Red Tiger Motaguense Cichlids mostly eat animal sources of food, including fish, insects, crustaceans, or a combination of all these. The wild Red Tiger Cichlids typically enjoy preying on smaller fish, worms, and aquatic invertebrates. In the aquarium, they usually enjoy dried and frozen flakes and pellets.
Here are some good foods for this fish:
- New Life Spectrum Algaemax
- Northfin Food Veggie Formula
- Tetra JumboKrill Freeze-Dried Jumbo
- Omega One Large Cichlid Pellets
It is also important to ensure that this feed is appropriate for the species so that they stay active, healthy, and full of energy. Overfeeding is not recommended for Red Tiger Motaguense Cichlids as it may lead to health issues.
The breeding process is relatively simple. Red Tiger Motaguense Cichlids are egg-layers and will usually spawn on flat surfaces such as rocks or leaves. The breeding process can take up to two weeks and the female can lay up to 2000 eggs that the male will fertilize.
Both parents will protect and care for the eggs until they hatch about 5-7 days later. The fry becomes free-swimming after another seven days. During this period, the parents will still care for them and protect them from predators.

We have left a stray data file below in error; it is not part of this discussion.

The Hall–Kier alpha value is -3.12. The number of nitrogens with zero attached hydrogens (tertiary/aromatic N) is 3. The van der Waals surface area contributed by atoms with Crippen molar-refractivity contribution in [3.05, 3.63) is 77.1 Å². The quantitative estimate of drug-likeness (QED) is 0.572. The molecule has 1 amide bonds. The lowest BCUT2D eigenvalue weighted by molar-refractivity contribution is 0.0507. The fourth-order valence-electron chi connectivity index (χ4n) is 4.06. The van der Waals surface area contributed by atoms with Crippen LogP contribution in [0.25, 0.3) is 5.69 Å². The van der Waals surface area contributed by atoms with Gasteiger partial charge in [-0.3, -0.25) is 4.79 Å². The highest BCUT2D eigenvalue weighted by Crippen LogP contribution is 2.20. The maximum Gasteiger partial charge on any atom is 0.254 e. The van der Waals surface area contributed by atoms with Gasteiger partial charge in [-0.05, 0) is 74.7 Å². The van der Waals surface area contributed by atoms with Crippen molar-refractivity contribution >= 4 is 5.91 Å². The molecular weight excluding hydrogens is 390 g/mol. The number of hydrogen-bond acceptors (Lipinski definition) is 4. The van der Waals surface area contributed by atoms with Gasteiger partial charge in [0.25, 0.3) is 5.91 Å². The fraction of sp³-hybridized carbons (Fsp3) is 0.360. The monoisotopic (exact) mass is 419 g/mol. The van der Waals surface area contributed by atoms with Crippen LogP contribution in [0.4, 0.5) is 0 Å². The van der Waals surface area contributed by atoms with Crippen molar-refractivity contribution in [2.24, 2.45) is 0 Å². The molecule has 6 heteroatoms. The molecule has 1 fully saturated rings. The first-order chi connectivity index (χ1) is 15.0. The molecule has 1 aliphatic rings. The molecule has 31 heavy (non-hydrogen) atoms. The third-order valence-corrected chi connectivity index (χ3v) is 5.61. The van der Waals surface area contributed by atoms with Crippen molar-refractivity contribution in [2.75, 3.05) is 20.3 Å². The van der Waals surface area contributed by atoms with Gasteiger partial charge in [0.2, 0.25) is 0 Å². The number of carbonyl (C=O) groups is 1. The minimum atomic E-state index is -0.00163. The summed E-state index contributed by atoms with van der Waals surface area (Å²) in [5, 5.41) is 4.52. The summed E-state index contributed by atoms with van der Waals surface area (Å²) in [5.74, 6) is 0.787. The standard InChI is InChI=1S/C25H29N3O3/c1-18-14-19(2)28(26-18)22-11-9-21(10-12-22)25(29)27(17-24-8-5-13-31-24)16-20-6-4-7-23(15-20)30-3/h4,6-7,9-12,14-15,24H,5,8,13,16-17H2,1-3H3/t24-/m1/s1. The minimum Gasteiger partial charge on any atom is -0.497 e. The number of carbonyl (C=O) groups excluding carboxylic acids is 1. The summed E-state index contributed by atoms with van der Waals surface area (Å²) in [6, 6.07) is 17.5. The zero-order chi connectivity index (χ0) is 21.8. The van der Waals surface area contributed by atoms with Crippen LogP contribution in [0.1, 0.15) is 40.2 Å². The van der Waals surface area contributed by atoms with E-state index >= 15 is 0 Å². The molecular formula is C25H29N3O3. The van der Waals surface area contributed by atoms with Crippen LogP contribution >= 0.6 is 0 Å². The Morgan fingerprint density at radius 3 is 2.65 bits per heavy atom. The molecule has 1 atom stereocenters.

You can start feeding the fry with newly hatched brine shrimp or microworms. Once they are big enough, you can start feeding them with flakes or pellets.
It is best to remove the parents from the tank once the fry is free-swimming as they may be eaten by the parents.
One of the most challenging aspects of breeding Red Tiger Motaguense Cichlid is dealing with aggression. A bonded pair will fight other fish violently, and they can also fight each other. Plenty of hiding places with rocks, caves, pieces of driftwood, and a divider are a must.
Now It’s Time To Think
After having a look at the guide, Red Tiger Motaguense Cichlids sounds like a great choice for aquariums. You’ll need to decide if you’re willing to own this terrific but feisty fish.
If you’re a beginner, it’s probably best to pass on this species. These fish are big, lurk and strike predators require a lot more care and attention from an experienced fish keeper to thrive.
But if you’re an intermediate or advanced aquarist who wants to take on the challenge, then Red Tiger Motaguense Cichlids are an excellent option for your aquarium.
If there’s anything you think we should add to this RTMs’ care guide, or you need help deciding if this species is right for your aquarium, don’t hesitate to contact us!